Five years ago, a team of students from Cornell Engineers Without Borders decided to build a bridge in Bolivia.
What had started as a trip to assess the water sanitation quality in Calcha, a small local village, turned into a recognition of the immediate need for access to farmland and transportation facilities, according to Jay Bender ’20 and Cynthia Horna ’19.
The villagers were earlier unable to access their farmland during the rainy season because of a dangerous river, but after the project was completed in the summer of 2016, the villagers had year-long access, according to Engineers Without Borders website.
A total of eight Cornell students worked on this project along with the Bolivian NGO National Chapter.
Together they created a design for the bridge, assigned a local committee for administration and designated people to excavate in a way that “every square kilometer people would be working and doing excavations,” Bender said.
In this way, Spencer Hong ’20 said that the project played an important role for encouraging local leadership and ownership.
To ensure the project could successfully carry on through the years, the same person was sent on two of the annual summer trips to Bolivia, according to Joseph Ienna, grad.
Ienna also added that it helped that many of the people were freshmen when the project first started.
Since water sanitation was the team’s very first objective before it quickly shifted to bridge-building, another unexpected result of the project was local leadership empowerment.
“We managed to cultivate a sense of belonging and ownership for the locals; they felt they had stake in the project, understood the value of building the bridge to increase sustainability and we offered them the technical knowledge to maintain it,” he said.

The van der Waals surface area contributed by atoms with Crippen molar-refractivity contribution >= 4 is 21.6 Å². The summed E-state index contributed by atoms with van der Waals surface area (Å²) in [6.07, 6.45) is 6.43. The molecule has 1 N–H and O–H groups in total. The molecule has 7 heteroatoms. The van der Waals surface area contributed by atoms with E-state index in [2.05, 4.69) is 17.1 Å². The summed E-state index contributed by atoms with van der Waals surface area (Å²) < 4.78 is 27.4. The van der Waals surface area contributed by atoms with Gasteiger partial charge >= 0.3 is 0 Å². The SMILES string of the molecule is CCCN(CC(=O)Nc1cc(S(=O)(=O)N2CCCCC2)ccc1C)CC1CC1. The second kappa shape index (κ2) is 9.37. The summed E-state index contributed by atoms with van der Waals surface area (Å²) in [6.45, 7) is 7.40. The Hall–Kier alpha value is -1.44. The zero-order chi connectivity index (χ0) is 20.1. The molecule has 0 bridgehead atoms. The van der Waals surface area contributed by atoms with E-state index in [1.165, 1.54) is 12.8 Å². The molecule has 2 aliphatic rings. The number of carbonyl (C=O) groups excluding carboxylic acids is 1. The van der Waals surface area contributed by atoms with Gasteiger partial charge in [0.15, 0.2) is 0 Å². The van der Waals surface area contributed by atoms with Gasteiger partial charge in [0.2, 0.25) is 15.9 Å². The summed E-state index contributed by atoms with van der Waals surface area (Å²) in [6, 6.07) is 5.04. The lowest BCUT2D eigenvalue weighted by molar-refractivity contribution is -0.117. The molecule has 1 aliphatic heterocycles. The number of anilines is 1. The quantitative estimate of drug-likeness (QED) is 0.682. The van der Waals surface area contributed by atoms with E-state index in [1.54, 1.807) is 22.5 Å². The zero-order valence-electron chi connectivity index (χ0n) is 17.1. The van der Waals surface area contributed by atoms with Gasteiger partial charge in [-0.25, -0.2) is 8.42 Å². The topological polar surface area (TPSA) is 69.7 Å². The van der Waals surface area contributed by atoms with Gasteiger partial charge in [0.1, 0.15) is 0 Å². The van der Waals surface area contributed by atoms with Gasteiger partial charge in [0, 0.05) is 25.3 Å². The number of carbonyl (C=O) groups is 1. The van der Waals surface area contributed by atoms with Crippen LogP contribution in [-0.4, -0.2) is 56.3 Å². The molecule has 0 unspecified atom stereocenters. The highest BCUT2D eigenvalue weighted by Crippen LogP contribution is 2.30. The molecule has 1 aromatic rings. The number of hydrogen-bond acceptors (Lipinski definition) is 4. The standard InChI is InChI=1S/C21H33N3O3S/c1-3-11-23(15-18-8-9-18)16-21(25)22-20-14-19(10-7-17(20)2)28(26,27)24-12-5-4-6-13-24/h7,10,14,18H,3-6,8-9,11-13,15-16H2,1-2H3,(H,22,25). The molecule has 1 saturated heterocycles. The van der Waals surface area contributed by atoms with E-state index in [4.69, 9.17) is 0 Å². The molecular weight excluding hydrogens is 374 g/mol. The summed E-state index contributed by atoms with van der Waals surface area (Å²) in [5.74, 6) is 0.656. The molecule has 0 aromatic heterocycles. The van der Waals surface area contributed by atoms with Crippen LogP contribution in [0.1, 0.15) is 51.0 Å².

However, beyond the daunting task of bridge-building, this project did not come without due pressure.
It was imperative that their project was successful because in the past the villagers had either received “no foreign help”, or there had been a “misallocation of resources and miscommunication,” Hong said.
The organization obtained funds for this project through crowdfunding organized among their alumni network, Ienna said. Cornell also has an official crowdfunding channel, which helps procure funds for project teams like theirs.
Horna said she visited the village in Bolivia in 2016 to assess the final check of the project for the construction of the bridge “in order to ensure that they had not missed any materials.”
While language barriers were an added difficulty to the project, the team was lucky enough to not face legislative and bureaucratic barriers, Bender said.
Besides the fact that most of the team could communicate in Spanish, Bender said the team also quickly established a relationship with the town’s mayor.
At the end of the project, this mayor specifically reached out to the group, sending a personalized thank you note.
“[The mayor] thanked every member of the team for their contribution to supporting the local economy, promoting sustainability and for providing technical expertise for the locals to know how to maintain it in the future,” Bender said.
The project in Calcha is the first endeavour that Engineers Without Borders has seen through from start to finish. Another notable project is their first domestic project that is trying to provide mobile homes for homeless people in Binghamton.
Girisha Arora ’20 contributed reporting to this article.